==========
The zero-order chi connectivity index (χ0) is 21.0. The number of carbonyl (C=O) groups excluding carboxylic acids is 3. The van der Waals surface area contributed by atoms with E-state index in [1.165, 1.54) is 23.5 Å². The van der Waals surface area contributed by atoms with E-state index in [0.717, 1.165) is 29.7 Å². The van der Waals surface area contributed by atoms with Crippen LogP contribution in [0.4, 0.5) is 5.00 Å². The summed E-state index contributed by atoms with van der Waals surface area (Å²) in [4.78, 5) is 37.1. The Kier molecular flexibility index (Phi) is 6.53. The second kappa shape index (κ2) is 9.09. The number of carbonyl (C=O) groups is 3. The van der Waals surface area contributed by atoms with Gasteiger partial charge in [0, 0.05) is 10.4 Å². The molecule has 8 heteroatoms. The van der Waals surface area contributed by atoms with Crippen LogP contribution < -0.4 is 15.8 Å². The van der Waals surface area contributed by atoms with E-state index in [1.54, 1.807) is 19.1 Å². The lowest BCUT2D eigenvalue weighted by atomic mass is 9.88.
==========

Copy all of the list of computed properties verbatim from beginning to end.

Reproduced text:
The zero-order chi connectivity index (χ0) is 21.0. The number of carbonyl (C=O) groups excluding carboxylic acids is 3. The van der Waals surface area contributed by atoms with E-state index in [1.165, 1.54) is 23.5 Å². The van der Waals surface area contributed by atoms with E-state index in [0.717, 1.165) is 29.7 Å². The van der Waals surface area contributed by atoms with Crippen LogP contribution in [0.4, 0.5) is 5.00 Å². The summed E-state index contributed by atoms with van der Waals surface area (Å²) in [4.78, 5) is 37.1. The Kier molecular flexibility index (Phi) is 6.53. The second kappa shape index (κ2) is 9.09. The number of carbonyl (C=O) groups is 3. The van der Waals surface area contributed by atoms with Gasteiger partial charge in [0, 0.05) is 10.4 Å². The molecule has 8 heteroatoms. The van der Waals surface area contributed by atoms with Crippen LogP contribution < -0.4 is 15.8 Å². The van der Waals surface area contributed by atoms with E-state index in [1.54, 1.807) is 19.1 Å². The lowest BCUT2D eigenvalue weighted by atomic mass is 9.88.